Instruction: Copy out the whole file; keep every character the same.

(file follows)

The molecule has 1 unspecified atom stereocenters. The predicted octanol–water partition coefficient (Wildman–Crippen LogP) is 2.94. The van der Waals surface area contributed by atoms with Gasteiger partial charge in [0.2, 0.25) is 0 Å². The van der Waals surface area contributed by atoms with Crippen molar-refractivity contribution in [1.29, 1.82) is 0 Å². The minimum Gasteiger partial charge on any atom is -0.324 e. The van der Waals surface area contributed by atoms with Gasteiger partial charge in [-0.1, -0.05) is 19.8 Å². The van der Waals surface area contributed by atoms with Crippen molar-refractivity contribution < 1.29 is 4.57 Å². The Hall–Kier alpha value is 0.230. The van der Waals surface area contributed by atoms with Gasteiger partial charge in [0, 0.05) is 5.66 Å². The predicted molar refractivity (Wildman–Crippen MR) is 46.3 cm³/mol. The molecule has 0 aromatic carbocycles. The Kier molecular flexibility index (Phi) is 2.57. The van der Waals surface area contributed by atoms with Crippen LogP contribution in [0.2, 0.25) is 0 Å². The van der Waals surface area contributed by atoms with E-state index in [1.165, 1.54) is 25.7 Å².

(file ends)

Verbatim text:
The molecule has 1 unspecified atom stereocenters. The predicted octanol–water partition coefficient (Wildman–Crippen LogP) is 2.94. The van der Waals surface area contributed by atoms with Gasteiger partial charge in [0.2, 0.25) is 0 Å². The van der Waals surface area contributed by atoms with Crippen molar-refractivity contribution in [1.29, 1.82) is 0 Å². The minimum Gasteiger partial charge on any atom is -0.324 e. The van der Waals surface area contributed by atoms with Gasteiger partial charge in [-0.1, -0.05) is 19.8 Å². The van der Waals surface area contributed by atoms with Crippen molar-refractivity contribution < 1.29 is 4.57 Å². The Hall–Kier alpha value is 0.230. The van der Waals surface area contributed by atoms with Gasteiger partial charge in [0, 0.05) is 5.66 Å². The predicted molar refractivity (Wildman–Crippen MR) is 46.3 cm³/mol. The molecule has 0 aromatic carbocycles. The Kier molecular flexibility index (Phi) is 2.57. The van der Waals surface area contributed by atoms with Crippen LogP contribution in [0.2, 0.25) is 0 Å². The van der Waals surface area contributed by atoms with E-state index in [1.165, 1.54) is 25.7 Å².